Both Ta Mok and Duch have now been held in pretrial detention for more than six months

and charged on precarious legal grounds. While the problem of charges can be solved

by releasing them and immediately rearresting them under a new law, the prolonged

detention period would still pose a problem in a court of international standards.

This creates the possibility that their cases could be dismissed and Ta Mok and Duch


"If Duch and Mok were to be released because of violations of their rights,

then most Cambodians would understand that this was the fault of those who violated

their rights and thus perverted the course of justice in advance," says Heder.

"The lesson for Cambodians and all of us if this were to occur would be that

unless the rights of the accused are protected, then truth and justice are impossible

and that what therefore is needed in Cambodia is further attention to this as well

as other issues related to fair trial procedures."

And even if all legal procedures are followed to a tee, prosecutors may still encounter

difficulties presenting enough evidence to justify a conviction of genocide, crimes

against humanity or war crimes.

"The Nuon Cheas and Moks and Duchs are not problematic at all. But in cases

like Ieng Sary and Khieu Samphan the precise contours of their authority and actions

remain slightly ambiguous in terms of the empirical evidence," says genocide

researcher Craig Etcheson of the International Monitor Institute.

"But maybe under the 'moral instruction' model such details are less important

than the 'big picture'," Etcheson adds.

While it may not be acceptable to the international community, Chhang points out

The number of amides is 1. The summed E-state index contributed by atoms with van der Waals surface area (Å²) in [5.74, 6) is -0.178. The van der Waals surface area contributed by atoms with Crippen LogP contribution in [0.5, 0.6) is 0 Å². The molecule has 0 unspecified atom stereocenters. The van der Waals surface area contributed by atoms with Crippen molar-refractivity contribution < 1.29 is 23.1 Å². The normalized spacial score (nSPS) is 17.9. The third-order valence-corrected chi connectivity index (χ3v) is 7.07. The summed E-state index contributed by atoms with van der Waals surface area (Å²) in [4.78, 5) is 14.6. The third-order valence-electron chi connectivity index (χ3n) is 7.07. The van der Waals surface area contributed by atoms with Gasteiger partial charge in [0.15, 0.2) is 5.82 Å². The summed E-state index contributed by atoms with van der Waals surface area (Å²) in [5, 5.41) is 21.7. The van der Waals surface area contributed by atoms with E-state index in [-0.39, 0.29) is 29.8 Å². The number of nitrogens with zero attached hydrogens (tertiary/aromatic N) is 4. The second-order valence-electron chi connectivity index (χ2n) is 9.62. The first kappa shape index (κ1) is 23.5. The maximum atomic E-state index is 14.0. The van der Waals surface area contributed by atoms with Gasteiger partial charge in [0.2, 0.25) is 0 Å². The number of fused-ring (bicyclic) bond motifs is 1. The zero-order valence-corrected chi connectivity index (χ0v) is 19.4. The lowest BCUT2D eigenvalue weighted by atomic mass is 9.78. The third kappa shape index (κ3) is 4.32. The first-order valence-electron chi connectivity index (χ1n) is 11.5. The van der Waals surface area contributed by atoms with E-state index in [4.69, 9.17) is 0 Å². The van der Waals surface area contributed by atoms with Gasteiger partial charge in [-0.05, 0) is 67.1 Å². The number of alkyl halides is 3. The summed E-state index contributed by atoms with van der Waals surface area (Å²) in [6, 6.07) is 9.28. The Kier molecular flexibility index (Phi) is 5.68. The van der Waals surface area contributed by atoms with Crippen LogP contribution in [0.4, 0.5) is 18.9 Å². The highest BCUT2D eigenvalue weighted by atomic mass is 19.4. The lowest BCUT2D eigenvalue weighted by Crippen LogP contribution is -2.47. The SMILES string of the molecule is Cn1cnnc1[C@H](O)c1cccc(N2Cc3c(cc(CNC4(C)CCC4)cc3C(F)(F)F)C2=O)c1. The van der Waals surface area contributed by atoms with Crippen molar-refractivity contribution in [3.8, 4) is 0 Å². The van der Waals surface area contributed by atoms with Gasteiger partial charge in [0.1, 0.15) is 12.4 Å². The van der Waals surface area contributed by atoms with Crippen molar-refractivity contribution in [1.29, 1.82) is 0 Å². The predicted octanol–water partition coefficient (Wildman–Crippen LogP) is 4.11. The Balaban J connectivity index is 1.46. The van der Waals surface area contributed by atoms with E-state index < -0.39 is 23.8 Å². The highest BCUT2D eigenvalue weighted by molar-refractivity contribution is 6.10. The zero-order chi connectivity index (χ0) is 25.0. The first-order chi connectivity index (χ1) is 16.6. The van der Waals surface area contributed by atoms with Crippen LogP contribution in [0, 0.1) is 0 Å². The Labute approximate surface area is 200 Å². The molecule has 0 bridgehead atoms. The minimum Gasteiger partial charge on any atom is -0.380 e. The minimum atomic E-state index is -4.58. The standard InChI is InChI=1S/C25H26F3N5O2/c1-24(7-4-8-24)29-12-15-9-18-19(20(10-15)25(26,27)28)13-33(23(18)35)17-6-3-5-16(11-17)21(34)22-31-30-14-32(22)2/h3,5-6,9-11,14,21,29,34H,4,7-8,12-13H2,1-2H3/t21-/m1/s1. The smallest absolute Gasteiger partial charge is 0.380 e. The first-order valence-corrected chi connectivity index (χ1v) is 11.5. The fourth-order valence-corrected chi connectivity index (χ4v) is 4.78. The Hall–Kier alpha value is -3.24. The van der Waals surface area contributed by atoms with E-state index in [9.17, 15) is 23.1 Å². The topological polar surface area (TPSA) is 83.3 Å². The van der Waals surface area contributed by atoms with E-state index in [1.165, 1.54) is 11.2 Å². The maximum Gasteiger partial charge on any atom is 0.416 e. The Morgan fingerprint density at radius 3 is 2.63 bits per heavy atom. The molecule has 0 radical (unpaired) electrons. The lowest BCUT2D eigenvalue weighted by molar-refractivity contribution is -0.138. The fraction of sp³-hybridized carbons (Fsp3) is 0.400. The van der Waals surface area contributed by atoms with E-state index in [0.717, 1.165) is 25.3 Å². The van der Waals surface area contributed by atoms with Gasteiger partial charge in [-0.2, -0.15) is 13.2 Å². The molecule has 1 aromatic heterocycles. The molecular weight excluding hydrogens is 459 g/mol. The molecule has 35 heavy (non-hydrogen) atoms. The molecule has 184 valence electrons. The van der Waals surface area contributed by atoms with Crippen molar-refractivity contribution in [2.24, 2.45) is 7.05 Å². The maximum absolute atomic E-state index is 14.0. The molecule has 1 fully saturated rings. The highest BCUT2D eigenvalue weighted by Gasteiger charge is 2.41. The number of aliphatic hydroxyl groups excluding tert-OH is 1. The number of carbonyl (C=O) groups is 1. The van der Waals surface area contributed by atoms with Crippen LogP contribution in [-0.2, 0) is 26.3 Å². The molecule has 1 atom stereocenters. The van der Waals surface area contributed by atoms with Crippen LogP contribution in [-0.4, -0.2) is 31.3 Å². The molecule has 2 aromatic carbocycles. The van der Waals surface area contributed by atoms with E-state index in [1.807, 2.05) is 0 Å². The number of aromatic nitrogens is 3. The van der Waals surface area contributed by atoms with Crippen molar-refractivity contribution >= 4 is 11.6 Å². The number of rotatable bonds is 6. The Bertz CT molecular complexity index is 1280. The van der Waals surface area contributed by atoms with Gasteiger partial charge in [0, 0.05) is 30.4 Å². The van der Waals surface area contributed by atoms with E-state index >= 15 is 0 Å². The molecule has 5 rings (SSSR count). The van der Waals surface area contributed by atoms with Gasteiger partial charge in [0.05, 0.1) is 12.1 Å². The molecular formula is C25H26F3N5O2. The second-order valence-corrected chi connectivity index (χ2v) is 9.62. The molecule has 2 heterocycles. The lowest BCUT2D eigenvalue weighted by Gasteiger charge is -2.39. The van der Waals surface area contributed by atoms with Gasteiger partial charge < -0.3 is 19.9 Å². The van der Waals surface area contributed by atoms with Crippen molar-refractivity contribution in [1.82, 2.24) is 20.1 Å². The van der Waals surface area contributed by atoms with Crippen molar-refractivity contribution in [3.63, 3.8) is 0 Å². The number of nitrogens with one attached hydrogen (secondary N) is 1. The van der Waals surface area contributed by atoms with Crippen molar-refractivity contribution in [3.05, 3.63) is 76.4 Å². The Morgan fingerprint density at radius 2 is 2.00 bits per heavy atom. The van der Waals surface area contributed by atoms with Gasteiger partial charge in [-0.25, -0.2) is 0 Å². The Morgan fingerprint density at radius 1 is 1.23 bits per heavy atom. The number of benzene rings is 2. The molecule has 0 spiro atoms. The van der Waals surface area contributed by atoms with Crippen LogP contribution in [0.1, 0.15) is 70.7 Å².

that convictions for lesser crimes like torture or accomplice to murder will also

be satisfactory for the millions of Cambodian victims, whom he sees as the owners

of the KR case.

"I'm not saying that we should change the law to ensure convictions. Nor should

the truth be reshaped. But many crimes will fall into several different categories.

If it is not possible to prove participation in genocidal crimes, other ways must

be found to punish the perpetrators. This is the job of the legal experts,"

says Chhang.

"The important thing is to let all Cambodians participate in the process and

educate them about what is happening, who is convicted for what crimes and why. What

frightens me most in connection with a KR tribunal is the risk that it turns out

to be a process only witnessed and followed by the few."

Chea Vannath who is president of the Center for Social Development also expresses

concern about the role of the Cambodian people in how to deal with former KR.

"There will always be legal loopholes and we will just have to deal with them.

What bothers me is that nobody has ever seriously and objectively asked the Cambodians

themselves how they feel about this," says Vannath.

"In our constitution we have the provision to set up national forums for the

public to discuss and express themselves freely. Why don't the government use this

to determine what the Cambodians really want?"